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In the first few years the sales of the desks far exceeded the expectations of the owners and in 1882 they added an addition to meet the growing needs. A profit of $75,000 after only the first year in business resulted in the addition and by the late 1880's it was "now the most completely equipped school furniture factory out side of the largest cities, and is scarcely second to any in facilities and capacity in the Union..." At this time they employed about forty workers, and could produce around three hundred desks per day. Sutton, in the History of Shelby County, informs us about the factory: "Theirs is the noble task of administering to the convenience and bodily comfort of the pupil, while his mind peruses the illuminated page which lightens up the path that leads to fame."

During the most productive of the years in business, John Loughlin built the home which to this day is known in Sidney as "the castle". It was built in the mid 1880’s and is located on the top of the hill on Walnut Avenue. It is 5,118 square feet and includes a 30’ x 50’ brick carriage house. He named it Bonnyconnellan and patterned it after a castle of that name situated near the estate of a friend who lived in the vicinity of Cork, Ireland. It was this friend who suggested the name for the home and to this day it adds charm and history to our community. In 1891 the original school desk plant was destroyed by fire. However, it was immediately rebuilt of brick. In 1901 Mr. Loughlin sold the company to J.B. Tucker who later also bought Bonnyconnellan. Unfortunately, just a few years later the school furniture factory went out of business.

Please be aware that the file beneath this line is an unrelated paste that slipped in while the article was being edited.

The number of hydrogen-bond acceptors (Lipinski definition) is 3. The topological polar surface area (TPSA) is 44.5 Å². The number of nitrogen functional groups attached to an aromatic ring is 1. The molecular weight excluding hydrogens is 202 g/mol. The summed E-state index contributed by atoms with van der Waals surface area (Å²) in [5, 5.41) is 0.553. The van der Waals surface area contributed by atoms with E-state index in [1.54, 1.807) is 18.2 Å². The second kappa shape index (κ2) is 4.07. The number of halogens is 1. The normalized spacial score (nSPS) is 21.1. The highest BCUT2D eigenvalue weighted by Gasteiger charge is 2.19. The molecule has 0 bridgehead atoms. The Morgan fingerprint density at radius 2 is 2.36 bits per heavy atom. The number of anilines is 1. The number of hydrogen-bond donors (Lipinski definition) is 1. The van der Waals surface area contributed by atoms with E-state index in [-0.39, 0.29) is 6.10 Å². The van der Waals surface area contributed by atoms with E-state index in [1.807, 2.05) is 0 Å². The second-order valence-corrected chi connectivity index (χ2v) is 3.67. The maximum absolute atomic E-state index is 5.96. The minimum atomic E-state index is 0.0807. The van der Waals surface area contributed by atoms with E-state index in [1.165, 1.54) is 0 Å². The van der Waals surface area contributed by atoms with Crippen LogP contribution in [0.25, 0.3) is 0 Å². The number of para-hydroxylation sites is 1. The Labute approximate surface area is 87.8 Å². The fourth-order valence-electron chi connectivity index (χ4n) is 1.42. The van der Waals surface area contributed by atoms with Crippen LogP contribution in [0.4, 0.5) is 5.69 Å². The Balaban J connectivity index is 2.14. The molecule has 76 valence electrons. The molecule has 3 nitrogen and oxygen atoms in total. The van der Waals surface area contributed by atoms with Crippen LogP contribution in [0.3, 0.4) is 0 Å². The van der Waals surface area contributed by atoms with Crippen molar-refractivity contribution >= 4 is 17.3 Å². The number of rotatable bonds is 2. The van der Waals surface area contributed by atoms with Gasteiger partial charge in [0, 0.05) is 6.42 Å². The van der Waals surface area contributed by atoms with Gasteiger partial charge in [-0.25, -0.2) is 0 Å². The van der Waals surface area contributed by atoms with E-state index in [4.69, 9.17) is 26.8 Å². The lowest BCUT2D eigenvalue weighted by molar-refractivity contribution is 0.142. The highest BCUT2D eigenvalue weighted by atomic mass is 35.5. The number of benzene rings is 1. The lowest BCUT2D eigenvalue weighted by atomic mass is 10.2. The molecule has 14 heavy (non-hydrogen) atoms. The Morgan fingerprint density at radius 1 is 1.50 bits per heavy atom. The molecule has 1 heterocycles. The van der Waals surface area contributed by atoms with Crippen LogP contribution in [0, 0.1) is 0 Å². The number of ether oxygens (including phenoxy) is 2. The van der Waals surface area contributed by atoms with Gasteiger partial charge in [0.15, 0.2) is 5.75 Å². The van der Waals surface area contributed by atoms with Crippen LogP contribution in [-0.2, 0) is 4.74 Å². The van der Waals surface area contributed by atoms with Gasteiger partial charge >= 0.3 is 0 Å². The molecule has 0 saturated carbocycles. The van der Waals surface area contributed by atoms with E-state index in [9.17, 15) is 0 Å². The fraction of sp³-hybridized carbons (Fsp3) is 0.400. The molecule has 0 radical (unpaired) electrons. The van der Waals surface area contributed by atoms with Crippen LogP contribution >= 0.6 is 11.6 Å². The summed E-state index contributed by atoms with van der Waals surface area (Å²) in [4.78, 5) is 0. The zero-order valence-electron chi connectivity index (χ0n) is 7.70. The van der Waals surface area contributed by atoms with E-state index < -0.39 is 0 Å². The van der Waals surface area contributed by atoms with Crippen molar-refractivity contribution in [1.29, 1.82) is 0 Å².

Loughlin then invested a large amount of money in the once famous Mary L Poultry plant, which was located in east Sidney, off Brooklyn Ave. He also built another house on Brooklyn and it is today inhabited by Eric and Gay Smith. The poultry plant was very prosperous and well known throughout the country, and was, at the time, perhaps the largest in the world. Unfortunately, this venture also ended in failure and most of the money that Loughlin had made was lost.

The Sidney Daily News tells of John Loughlin’s death in August 1909 after he left Sidney and moved to Philadelphia. He had been in ill health following two gallstone operations. John died penniless.

This building is believed to be one of the original school furniture buildings
located today at 405 North Main Avenue in Sidney, Ohio.

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There are a number of school desks around today that were built by the Sidney School Furniture factory. It is easy to determine which are the Sidney desks because the words "Fashion" and Sidney were molded into the wrought iron which comprises the leg portions of the desks. There is also a number from 1 to 6 which denotes the size of the child for which it was intended.

Possibly, one of the original school furniture buildings is still standing on Main Street. At the very least it looks much like the brick building on the back cover of the original Sidney School Furniture catalog. It is located at 405 North Main Avenue and is one of the buildings of the Sidney Manufacturing Company, owned by Jon Baker.

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Sidney School Furniture Company Catalogue